5 strategies for making a positive impression in job interviews


The role of interview. Interviews are a key part of the recruitment process, and a great chance for you to make a good impression and share your skills and experience. However, they are also an important part of assessing whether the company, team and role are a good fit for you, and you should approach this as a mutually beneficial conversation, rather than only as a one-sided conversation to answer questions about yourself and your experience.

Here I share 5 Strategies for making a positive impression in your next job interview including my winning interview tips and interview techniques.

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1. First impressions happen before the interview has started

The interview has already started by the time you sit down in a room with the interviewer(s) and they ask their first question. In reality, the interview process starts as soon as you arrive. So consider what you wear to match the formality of the company, arrive early so you can get comfortable with the environment, and make the effort to chat about relevant topics on the way to the interview room, demonstrating your positivity and energy, as well as your insights on the company from these early moments.

It is also important to build rapport and make a good impression with your verbal and non-verbal communication. These communication elements are influenced by cultural context, so research what works and take a culturally intelligent approach. For example, if you are interviewing with companies in the US and UK, then making confident eye contact, a firm handshake, and speaking clearly and loud enough are important success factors. In other cultures, these behaviours may be seen as arrogant or too aggressive, so do your research on relevant cultural values and adjust accordingly.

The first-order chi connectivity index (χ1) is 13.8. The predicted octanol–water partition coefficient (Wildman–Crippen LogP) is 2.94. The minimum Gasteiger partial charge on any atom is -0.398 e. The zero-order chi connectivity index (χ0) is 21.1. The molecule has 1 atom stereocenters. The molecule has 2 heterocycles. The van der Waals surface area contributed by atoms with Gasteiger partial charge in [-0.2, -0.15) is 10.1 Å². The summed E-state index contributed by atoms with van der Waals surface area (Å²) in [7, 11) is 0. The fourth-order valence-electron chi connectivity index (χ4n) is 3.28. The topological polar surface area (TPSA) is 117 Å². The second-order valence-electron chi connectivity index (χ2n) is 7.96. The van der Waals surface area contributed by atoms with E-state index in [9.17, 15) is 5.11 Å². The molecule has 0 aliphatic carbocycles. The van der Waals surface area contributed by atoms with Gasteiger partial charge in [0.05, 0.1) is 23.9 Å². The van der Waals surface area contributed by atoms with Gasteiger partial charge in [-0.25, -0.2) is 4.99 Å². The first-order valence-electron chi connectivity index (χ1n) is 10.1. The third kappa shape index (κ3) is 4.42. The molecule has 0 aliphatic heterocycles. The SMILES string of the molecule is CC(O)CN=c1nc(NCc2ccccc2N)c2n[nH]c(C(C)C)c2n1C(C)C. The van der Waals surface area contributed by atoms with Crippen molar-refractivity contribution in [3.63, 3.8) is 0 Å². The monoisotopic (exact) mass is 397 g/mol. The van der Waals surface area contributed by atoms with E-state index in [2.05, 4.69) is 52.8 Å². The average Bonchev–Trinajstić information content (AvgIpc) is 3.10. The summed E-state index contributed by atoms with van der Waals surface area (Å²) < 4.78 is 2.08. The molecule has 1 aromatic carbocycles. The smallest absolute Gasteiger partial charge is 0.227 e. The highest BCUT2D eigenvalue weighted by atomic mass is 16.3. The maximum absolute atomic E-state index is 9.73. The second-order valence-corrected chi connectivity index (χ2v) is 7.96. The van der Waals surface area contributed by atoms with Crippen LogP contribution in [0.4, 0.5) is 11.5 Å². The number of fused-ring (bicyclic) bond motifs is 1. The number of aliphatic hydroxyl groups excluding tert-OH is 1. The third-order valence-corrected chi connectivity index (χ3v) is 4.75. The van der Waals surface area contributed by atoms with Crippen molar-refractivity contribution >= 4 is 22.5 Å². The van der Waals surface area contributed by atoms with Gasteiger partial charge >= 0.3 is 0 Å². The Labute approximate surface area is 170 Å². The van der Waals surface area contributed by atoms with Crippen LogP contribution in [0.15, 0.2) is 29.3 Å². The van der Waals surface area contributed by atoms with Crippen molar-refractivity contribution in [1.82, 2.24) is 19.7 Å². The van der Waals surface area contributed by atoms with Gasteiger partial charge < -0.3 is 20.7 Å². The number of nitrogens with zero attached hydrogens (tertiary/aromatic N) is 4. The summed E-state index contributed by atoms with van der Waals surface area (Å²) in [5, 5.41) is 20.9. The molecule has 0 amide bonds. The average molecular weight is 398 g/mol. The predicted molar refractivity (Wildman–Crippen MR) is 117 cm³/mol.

2. What is your motivation for the interview?

What’s your ‘why’? Wanting a job is not enough, so be clear on your reasons for this company, this team and this specific role. This is particularly important if you have been job searching for a while. The interviewer(s) want to know that you genuinely want to work for them, and be part of their team for now, and in your future career, so make sure your passion for this job role comes through.

3. Match your skills and experience to the role

A simple exercise you can do is to draw a line down a piece of paper and write ‘They need’ on one side, and ‘I offer’ on the other side. Read the job description, and write down under ‘They need’ all the skills and experience they are looking for in an ideal candidate, which could come up in questions in the interview. Then see how you match their desired areas and write down under ‘I offer’ your key knowledge and skills, plus examples of situations where you have demonstrated these. This is great preparation for the interview.

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4. Know what they will ask

There are a number of common interview questions that regularly come up, including ‘Tell me about yourself’, inviting you to share your strengths and weaknesses, and giving examples of learnings when situations have gone wrong.